Urinary Neutrophil Gelatinase-associated Lipocalin concentration
Urinary neutrophil gelatinase-associated lipocalin (NGAL) was determined with an enzyme-linked immunosorbent assay kit (KIT 044; BioPorto Diagnostics, Gentofte, Denmark).17  Urine samples were stored at −80°C until analysis. Briefly, a precoated 96-microwell plate with a monoclonal antibody against Pig-NGAL was used. For determination of the NGAL concentration a calibration curve was constructed using calibrator solution (range 0–400 pg/ml). Diluted urine samples (1:1,000) were added to the precoated wells incubated for 1 h at room temperature and washed. In the next four steps biotinylated Pig-NGAL antibody, horseradish peroxidase–streptavidin, tetramethyl benzidine-substrate, and stop solution were add to the microwells for incubation and washed when applicable. The quantity of color intensity was read at 450 nm using an ELISA reader (VersaMax; Molecular Devices, Sunnyvale, CA). Urinary NGAL concentration was calculated from the calibration curve.
Plasma Osmolality and Colloid Osmotic Pressure
The clinical chemical laboratory determined plasma osmolality and plasma colloid osmotic pressure (COP) using standardized osmometry.
Histopathology
The right kidney was immediately removed at the end of the experiment and cross-sections of cortex, outer and inner medulla (n = 3 for each group) were fixed in 4% formaldehyde overnight. Tissue sections were then embedded in paraffin and 5-µm thin sections were prepared and stained with hematoxylin and eosin for histopathological analysis. Additionally, tissue sections were stained with periodic acid-Schiff to show interstitial edema formation and deposition of hydroxyethyl starch (HES).
HIF-1α Immunostaining
HIF-1α accumulation in pig kidney sections (n = 3 for each group) was assessed by immunohistochemical staining using an HIF-1α rabbit polyclonal antibody (1:150 dilution; Novus Biologicals, Littleton, CO). After deparaffinization and rehydration, the sections were subjected to antigen retrieval by cooking for 4 min in citrate buffer (pH 6.0), followed by anti–HIF-1α antibody incubation overnight at 4°C. Detection was performed using EnVision+System–horseradish peroxidase labelled antirabbit polymer (Dako, Glostrup, Denmark). Slides were washed and immunoreactivity was visualized by incubation with diaminobenzidine. Hematoxylin was used as a light nuclear counterstain. A microscope (Axioskop 40; Carl Zeiss Jena GmbH, Jena, Germany) was used for capturing images.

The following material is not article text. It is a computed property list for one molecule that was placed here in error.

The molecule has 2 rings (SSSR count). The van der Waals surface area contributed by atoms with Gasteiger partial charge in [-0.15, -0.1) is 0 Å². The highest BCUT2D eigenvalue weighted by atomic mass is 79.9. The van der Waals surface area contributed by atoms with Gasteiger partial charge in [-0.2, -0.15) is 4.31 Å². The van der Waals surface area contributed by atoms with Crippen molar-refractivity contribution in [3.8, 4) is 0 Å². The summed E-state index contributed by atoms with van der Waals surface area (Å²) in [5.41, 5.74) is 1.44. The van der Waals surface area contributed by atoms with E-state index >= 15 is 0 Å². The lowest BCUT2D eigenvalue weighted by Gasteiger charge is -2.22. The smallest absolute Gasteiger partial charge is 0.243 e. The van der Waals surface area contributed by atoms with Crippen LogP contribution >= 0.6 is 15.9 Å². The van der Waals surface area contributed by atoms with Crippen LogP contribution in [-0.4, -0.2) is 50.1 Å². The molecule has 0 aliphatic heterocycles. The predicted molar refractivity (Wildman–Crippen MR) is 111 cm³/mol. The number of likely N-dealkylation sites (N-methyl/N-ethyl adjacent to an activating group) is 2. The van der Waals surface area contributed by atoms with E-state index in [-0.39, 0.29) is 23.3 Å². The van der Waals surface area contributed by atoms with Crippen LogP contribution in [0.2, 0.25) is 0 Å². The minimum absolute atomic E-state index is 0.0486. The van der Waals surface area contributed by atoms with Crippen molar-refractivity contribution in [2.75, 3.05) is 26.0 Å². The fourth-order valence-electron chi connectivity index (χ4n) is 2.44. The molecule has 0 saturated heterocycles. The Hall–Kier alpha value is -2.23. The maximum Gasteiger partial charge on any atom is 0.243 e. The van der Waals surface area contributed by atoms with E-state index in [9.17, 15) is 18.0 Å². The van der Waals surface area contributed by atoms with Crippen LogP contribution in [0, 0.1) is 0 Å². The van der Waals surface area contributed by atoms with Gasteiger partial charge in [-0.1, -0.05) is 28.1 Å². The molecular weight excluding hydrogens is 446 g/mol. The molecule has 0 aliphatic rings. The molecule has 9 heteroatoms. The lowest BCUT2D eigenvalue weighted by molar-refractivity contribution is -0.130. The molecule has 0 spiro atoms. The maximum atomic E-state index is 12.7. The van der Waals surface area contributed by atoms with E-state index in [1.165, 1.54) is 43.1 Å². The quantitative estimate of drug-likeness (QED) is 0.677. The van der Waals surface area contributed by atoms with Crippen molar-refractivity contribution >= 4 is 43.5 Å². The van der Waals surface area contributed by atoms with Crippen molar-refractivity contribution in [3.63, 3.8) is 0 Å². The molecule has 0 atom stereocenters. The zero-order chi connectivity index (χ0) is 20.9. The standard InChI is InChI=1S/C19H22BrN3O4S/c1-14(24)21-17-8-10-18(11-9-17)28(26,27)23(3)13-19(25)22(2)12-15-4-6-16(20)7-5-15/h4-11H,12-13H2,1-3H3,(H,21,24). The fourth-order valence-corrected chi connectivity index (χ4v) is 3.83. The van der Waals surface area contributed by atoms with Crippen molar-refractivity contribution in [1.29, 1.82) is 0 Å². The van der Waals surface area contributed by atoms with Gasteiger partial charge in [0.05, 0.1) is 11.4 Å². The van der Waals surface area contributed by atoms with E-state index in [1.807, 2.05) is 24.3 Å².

Experimental Protocol
At the end of surgery, Pd-porphyrin (5 mg/kg) was infused over a time period of 15 min. Then a bolus of inulin was given (20 mg/kg; I2255; Sigma Aldrich, St. Louis, MO) followed by continuous infusion (0.2 mg·kg−1·min−1). After 30 min baseline values were recorded. At this time point, pigs were randomized between the different experimental groups, but no attempt was made to blind investigators.
The experiments were performed in a total of 18 animals. Six animals served as sham-operated time controls and did not undergo hemodilution. One group of animals (n = 6) received colloids (Volulyte®, HES 6% 130/0.4; Fresenius Kabi, Bad Homburg, Germany), the other group (n = 6) crystalloids (Sterofundin ISO®, full electrolyte solution; B. Braun). In all pigs of the colloid group the same volume of blood/fluid (12 ml/kg) was extracted and infused (1:1), based on pilot experiments. In accordance with clinical practice, and also tested in pilots, pigs of the crystalloid group received approximately three times more volume of fluid (1:3). This resulted in hemodynamic stability in terms of cardiac output. If target hematocrit was not reached an additional 2 ml/kg of volume was exchanged (fig. 1).